What Are The 8 Real-World Types Of Love?
We can explore the fantasy definitions of love, including Eros, Storge, Philia, Ludus, Pragma, Philautia, and Agape. We can enjoy Robert Sternberg’s 3-component theories of love. Or we get into the down-n-dirty reality of love — the stink of it all. Yeah, let’s do that.
Real-world love is complicated, messy, and it doesn’t often come with instructions. While love can be delicious, nurturing, and near-perfect, it tends to be mysterious and elusive. Love is a tough concept to grasp and even more challenging to attract.
While there have been many brilliant people who have outlined profound concepts on love and relating, here’s my take on The eight Real-World Types of Love:
- Ego Love
Ego Love relationships are born from what other people provide and represent. It’s a self-centered style of love that is most often based on need-fulfillment. When Ego Lovers appear to be full of light and goodness, it’s often because their life requirements are being simultaneously met. If the slightest thing goes wrong or if an ego is pinched, the relationship can collapse in a heartbeat.
When two people are relating from this position, it’s all based on expectations. This is not necessarily bad, but it can be wrought with issues.
- Romantic Love
Romantic love is another form of Ego Love, but with a twist. As the 2nd lowest form of love, Romantic Love is chock full of fantasies and projections, and it’s often infused with the drippings of mutual objectification.
Romantic love is the gooey, yummy, fake love that makes our toes tingle. It’s love based on how others inspire you to feel. As you feel bliss, you assume that you love the other person. The sad truth is that, when experiencing these types of relationships, you’re projecting your lack of something, not your love of the other person.
What makes this type of love so addictive, sad, and ridiculous, and yet delicious, is that the mutual fantasies and objectifications often occur at the same time. This is when people usually have babies, planned or otherwise, make long-term commitments, and start families.
In about 25% of these marriages, couples eventually stumble into higher and more service-based love relationships. The other 75% live with a numb sadness, in complete denial, or they get divorced.
- Self Love
While Self Love might be elusive for some of us, it’s a vital step in our evolution. We must learn to love ourselves. If we can learn to love ourselves (garbage and all), we will undoubtedly stand a better chance at loving others.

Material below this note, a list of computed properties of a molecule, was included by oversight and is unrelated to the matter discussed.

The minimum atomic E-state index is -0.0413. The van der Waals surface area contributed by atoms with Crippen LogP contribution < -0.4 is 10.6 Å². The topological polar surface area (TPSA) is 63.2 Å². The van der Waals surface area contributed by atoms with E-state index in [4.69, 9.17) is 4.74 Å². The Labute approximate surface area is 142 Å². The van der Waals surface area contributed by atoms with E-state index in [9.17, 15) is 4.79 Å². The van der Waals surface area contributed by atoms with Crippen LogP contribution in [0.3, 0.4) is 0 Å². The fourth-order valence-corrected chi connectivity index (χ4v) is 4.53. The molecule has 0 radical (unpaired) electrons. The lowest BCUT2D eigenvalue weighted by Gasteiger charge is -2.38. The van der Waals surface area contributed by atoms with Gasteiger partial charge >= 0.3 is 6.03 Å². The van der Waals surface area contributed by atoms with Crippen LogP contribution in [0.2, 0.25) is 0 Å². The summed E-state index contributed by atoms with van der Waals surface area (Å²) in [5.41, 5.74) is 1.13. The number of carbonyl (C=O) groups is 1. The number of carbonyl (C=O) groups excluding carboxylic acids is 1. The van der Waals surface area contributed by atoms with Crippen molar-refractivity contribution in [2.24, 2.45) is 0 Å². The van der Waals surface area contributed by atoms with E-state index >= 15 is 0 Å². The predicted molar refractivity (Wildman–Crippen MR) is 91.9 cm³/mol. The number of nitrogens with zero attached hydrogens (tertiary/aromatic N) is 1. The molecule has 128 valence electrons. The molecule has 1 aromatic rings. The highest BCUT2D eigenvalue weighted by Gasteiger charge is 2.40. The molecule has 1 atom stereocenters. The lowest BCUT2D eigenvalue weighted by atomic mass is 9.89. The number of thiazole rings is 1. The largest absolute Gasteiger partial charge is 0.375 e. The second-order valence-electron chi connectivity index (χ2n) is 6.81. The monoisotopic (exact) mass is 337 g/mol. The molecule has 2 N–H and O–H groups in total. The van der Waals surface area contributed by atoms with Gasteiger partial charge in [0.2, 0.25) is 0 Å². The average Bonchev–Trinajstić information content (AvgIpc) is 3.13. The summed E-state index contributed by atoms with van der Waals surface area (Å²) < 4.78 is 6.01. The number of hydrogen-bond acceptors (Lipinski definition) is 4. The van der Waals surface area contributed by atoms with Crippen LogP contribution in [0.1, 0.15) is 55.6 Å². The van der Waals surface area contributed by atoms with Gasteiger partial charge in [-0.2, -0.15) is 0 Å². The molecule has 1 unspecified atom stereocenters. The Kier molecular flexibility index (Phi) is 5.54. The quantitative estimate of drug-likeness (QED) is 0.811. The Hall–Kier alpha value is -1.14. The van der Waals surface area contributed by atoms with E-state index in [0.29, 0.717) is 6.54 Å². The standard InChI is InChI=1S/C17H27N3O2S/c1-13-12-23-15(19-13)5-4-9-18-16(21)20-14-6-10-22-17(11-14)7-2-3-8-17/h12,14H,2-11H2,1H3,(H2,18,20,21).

- Servitude Love
While on the surface, Servitude Love appears to be pathetic and potentially dangerous, being in servitude to another human being can provoke extreme leaps in personal growth. It might also placate or heal someone on the verge of a breakdown.
For example, a husband might be in servitude to an angry, self-centered wife, with whom he shares several children. Over time, with his dedication, his servitude can turn into a Contractual, more resilient, or deeper love. Similarly, if a woman has become a slave-like housewife to an absentee husband, she might eventually embrace the depth of her loneliness, give birth to the full breadth of her power, and break free.
Sometimes our most destructive relationships force us to self-actualize. Without them, we may have never reached the top of the mountain. This is why, no matter what you’ve experienced, you’re not a victim. You’re an experiencer. That’s all.
- Contractual Love
When we know and love ourselves, we are better equipped to fulfill our agreements. When we understand our limitations and issues, we are more successful in meaningfully participating in mutual relationships.
Contractual Love requires clear objectives and agreements, whereby both parties have evaluated their positions in the relationship, and considered every aspect of the other person’s position. In doing so, both participants can make clear and clean commitments in the form of contracts. Within the confines of the agreement, both parties feel safe, and they begin to develop a mature and durable bond. Because it’s based in clarity, these bonds stand a good chance of evolving into higher forms of love.
While this Contractual Love might feel a bit antiseptic, it’s often the most successful form of love. Why? Because both parties put deep thought into the concept of their relationship, and they considered every aspect of the other person’s agenda. They may also have extinguished their selfishness, expectations, fantasies, and projections.
When we thoughtfully and consciously evaluate and improve ourselves, can stand a better chance at building the types of foundations that can carry us through the realities of life.
- Light & Friendly Love